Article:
Published on September 2nd, 2012 | by Amy Edwards1
Video CVs: Are they really worth your time and effort?
By Amy @BubbleJobs
When it comes to creating your CV, as you should already know by now, it’s all about standing out from the crowd and offering something different. From using your face as a background for your CV (please, don’t ever do this!) to using a range of wacky tones and fonts, creativity can be the name of the game with certain CVs and it’s really no different in the digital sector.
One of the most common (and controversial) ways to get yourself noticed is to send in a video CV instead of/as well as your standard CV. From creating a mahoosive VCV which is literally just a visual video version of your normal CV to creating a segmented VCV where employers can skip to the part they’re interested in, there are shed-loads of ways to put together a video CV – and with there being no ‘right’ or ‘wrong’ formats, the possibilities seem to be endless.
Now, VCVs went a bit viral a few years ago but just recently it all seems to have gone a bit quiet on the old video CV front – what does that mean? Are they past their sell by date already or have candidates just given up of them because they require a lot more time and effort than a standard paper job?
First up, the argument against VCVs; there are loads of employers and recruitment gurus who haven’t held back when it comes to voicing their opinion on video CVs and it’s not good! They argue that when recruiting for new candidates, they need to be able to filter through candidates at an incredible rate of knots – easy with paper CVs, not so easy with 10 minute long video CVs that just go on and on… and on… and on!
OK, so they’re not practical for recruiters, what else? Well thanks to the amount of time and effort required to put together a decent VCV, they might not be practical for candidates either. OK, so you might argue that they’re pretty easy to put together and edit, particularly if you’ve got editing facilities to hand, but remember, it’s all about quality – if you don’t have the resources to put together a quality VCV, it might not be worth putting one together at all! Similarly, a video CV is a great place to show off your personality and the best of you but if you’re just planning on reading off a sheet of paper, again, it’s probably not worth the effort!
OK, enough of the negativity; what about the good aspects of video CVs? Well, like I said earlier, if you manage to produce a really great standout video CV, it’s highly likely you could catch the eye of a potential employer who might not have given your CV a second glance if you’d sent it in in a paper format. Remember, a video CV is the place to really show off your creative side and your personality!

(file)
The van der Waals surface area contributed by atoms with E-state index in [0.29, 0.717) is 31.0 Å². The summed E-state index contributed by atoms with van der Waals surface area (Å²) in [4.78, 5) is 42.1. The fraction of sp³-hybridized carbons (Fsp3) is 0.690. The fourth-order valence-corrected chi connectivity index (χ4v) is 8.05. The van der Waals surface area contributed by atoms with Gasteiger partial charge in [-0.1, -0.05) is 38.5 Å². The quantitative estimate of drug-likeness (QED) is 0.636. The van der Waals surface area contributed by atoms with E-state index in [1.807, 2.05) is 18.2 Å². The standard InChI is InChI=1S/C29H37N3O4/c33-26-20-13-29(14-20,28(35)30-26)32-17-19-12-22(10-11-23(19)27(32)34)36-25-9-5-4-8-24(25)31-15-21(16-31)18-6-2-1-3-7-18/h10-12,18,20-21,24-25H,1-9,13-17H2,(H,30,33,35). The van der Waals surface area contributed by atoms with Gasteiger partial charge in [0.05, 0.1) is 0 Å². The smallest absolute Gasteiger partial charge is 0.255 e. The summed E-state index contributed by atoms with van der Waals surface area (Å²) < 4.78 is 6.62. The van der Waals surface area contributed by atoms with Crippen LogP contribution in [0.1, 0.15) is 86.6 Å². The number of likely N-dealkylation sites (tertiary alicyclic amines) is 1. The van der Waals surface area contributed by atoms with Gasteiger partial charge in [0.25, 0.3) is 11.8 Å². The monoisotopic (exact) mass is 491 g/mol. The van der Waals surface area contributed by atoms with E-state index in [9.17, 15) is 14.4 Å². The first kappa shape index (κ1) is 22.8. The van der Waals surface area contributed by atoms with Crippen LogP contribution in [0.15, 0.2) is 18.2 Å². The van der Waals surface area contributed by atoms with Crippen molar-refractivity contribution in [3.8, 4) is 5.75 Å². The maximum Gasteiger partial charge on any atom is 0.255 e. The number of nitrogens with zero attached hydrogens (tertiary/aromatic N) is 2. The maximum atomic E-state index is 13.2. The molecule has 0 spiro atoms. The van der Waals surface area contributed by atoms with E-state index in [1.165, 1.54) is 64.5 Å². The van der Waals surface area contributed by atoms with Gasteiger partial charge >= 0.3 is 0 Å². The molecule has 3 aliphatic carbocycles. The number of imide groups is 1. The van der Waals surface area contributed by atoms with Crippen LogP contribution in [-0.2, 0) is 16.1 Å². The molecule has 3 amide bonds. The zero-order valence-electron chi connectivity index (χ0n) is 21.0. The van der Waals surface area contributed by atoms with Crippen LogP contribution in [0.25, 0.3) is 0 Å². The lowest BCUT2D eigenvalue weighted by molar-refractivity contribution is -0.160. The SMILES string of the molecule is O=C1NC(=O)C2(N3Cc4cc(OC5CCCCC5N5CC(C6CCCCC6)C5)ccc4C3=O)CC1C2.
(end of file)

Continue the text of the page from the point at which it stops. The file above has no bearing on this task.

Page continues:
Similarly, if you’re applying for a very client-facing role in the digital industry, a video CV is the perfect platform for showcasing your ‘people’ skills or if you’re applying for a sales job, video CVs are the ideal place to illustrate your sales skills – after all, you need to ‘sell’ yourself on a video CV!
Like it or not, by sending in a video CV where recruiters can actually see what you look like and how you behave, you’re opening yourself up to a whole world of discrimination that wouldn’t necessarily raise its head if you’d send in a paper CV. Whether it’s done subconsciously or not, recruiters can sometimes discount candidates based on what they see so by sending in a video CV, you could be restricting you chances of bagging that new job.
If you’re really keen on the idea of producing a video CV but you don’t want to run the risk of producing a charming but not very professional-looking effort, you’ll be pleased to know there are some companies out there that offer this as a service. Now, we’re not recommending any of these companies (which is why we’re not going to name names!) – we’re just saying they’re out there if you want to look them up!
Hmm, so all in all video CVs can be effective (check this guy’s story out if you don’t believe me!), however they’re not always the right option for all candidates and they might be past their sell by date, particularly if you’re applying for a job advertised by a busy recruiter! VCVs are definitely something to consider if you’re looking to go into the creative, broadcast and sales industries but if you’re applying for jobs in any other sector, you might be best sticking with good old Microsoft Word (note: there are other word processing packages available! :))